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How will the $1.2 trillion Infrastructure Investment and Jobs Act be funded?

  • Written by Angie

What: On August 10, the US Senate passed the Infrastructure Investment and Jobs Act with bipartisan support. The bulk of the bill is focused on traditional infrastructure improvement funding, such as bridges, mass transit, power, roads, water, as well as broadband access expansion, at a cost of $1 trillion over five years and including $550 billion in new spending.


While funding sources originally focused on an increase in gasoline taxes and projected revenue from increased Internal Revenue Service (IRS) enforcement funding, the Administration rejected the former and Republican Senators rejected the latter. Ultimately, the bill passed by the US Senate specifies that funding comes from the use of available COVID-19 funds, other provisions related to pensions and Medicare, and a few tax provisions focused on cryptocurrency reporting, Superfund excise taxes, early termination of the employee retention credit, and extension of interest rate stabilization. 


The US House of Representatives intends to consider the legislation along with a separate budget reconciliation measure. The budget resolution on this measure passed the US Senate but the legislative language to reach the total budget figure is still being drafted. Therefore, the timing of when the US House of Representatives will pass the Infrastructure Investment and Jobs Act is not clear at this point.


Why
: The tax provisions relate not only to the revenue raising provisions but also to disaster relief, private activity bonds, highway taxes and trust fund authority, as well as water and sewage disposal facilities. 

  • Cryptocurrency reporting. The Infrastructure Investment and Jobs Act requires brokers to report cryptocurrency transactions to the IRS and provides an expansive definition of “broker.” A US Senate amendment to narrow the definition of “broker” failed to be adopted but is likely to be addressed again by the US House of Representatives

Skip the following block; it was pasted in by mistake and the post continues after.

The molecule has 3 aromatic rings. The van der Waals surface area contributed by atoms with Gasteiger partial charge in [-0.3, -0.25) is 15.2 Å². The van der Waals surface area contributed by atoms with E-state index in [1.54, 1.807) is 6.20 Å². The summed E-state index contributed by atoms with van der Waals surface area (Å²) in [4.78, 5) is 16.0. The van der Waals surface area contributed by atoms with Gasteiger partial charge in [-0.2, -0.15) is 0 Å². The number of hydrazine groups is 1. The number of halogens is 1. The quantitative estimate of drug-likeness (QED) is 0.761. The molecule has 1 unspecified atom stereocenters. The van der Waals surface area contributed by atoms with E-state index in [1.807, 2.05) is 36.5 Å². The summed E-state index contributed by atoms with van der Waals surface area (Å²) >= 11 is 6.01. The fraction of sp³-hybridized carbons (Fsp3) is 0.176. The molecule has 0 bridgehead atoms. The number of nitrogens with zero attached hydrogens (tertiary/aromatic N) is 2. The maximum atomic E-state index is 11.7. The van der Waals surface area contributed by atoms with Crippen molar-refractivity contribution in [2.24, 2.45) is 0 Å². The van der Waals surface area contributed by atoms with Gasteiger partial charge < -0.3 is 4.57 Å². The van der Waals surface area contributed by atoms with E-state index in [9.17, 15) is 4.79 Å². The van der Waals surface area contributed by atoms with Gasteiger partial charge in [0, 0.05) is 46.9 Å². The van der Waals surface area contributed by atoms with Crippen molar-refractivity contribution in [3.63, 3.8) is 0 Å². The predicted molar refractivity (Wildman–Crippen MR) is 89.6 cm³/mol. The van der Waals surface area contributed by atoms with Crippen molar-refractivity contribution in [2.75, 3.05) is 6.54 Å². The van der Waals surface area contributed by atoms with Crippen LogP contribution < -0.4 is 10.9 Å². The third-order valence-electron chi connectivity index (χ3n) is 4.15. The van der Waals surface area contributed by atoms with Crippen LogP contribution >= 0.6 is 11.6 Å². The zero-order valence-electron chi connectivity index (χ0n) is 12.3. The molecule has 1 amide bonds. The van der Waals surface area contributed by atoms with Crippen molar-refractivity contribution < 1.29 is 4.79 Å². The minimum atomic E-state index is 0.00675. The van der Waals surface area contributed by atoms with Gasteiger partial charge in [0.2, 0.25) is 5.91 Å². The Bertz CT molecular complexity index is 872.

• Employee retention credit. The American Rescue Plan Act extended the COVID-related employee retention credit to December 31, 2021 and the IRS has just published guidance on handling the credit for the last two quarters of 2021. However, the Infrastructure Investment and Jobs Act legislation would terminate the credit for employers that shut down due to COVID-19 pandemic after September 30, 2021 
  • Superfund excise taxes. The Infrastructure Investment and Jobs Act would restore Superfund excise taxes on certain chemicals that had been repealed in the 1990s
  • Interest rate stabilization. The Infrastructure Investment and Jobs Act would extend interest rate stabilization with respect to single employer retirement plans
  • Highway taxes and trust fund authority. The Infrastructure Investment and Jobs Act would extend highway taxes to 2028 and highway trust fund expenditure authority to 2026
  • Private activity bonds. The Infrastructure Investment and Jobs Act would expand eligibility for private activity bonds to qualified broadband projects and carbon dioxide capture facilities
  • Water and sewage disposal utilities. The Tax Cuts and Jobs Act of 2017 removed an exception for water and sewage disposal facilities from a requirement that a corporation recognize contributions in aid of construction. The Infrastructure Investment and Jobs Act would restore this exception 
  • Disaster relief and extended tax deadlines. The Infrastructure Investment and Jobs Act would extend tax deadlines due to declared disasters and service in a combat area and expand IRS deadline extension authority to taxpayers impacted by wildfires

Who: Tax expert Mark Luscombe, JD, LL.M, CPA, Principal Federal Tax Analyst at Wolters Kluwer Tax & Accounting, can help discuss the tax provisions in the Infrastructure Investment and Jobs Act passed by the US Senate.


PLEASE NOTE: These materials are designed to provide accurate and authoritative information in regard to the subject matter covered. The information is provided with the understanding that Wolters Kluwer Tax & Accounting is not engaged in rendering legal, accounting, or other professional service.

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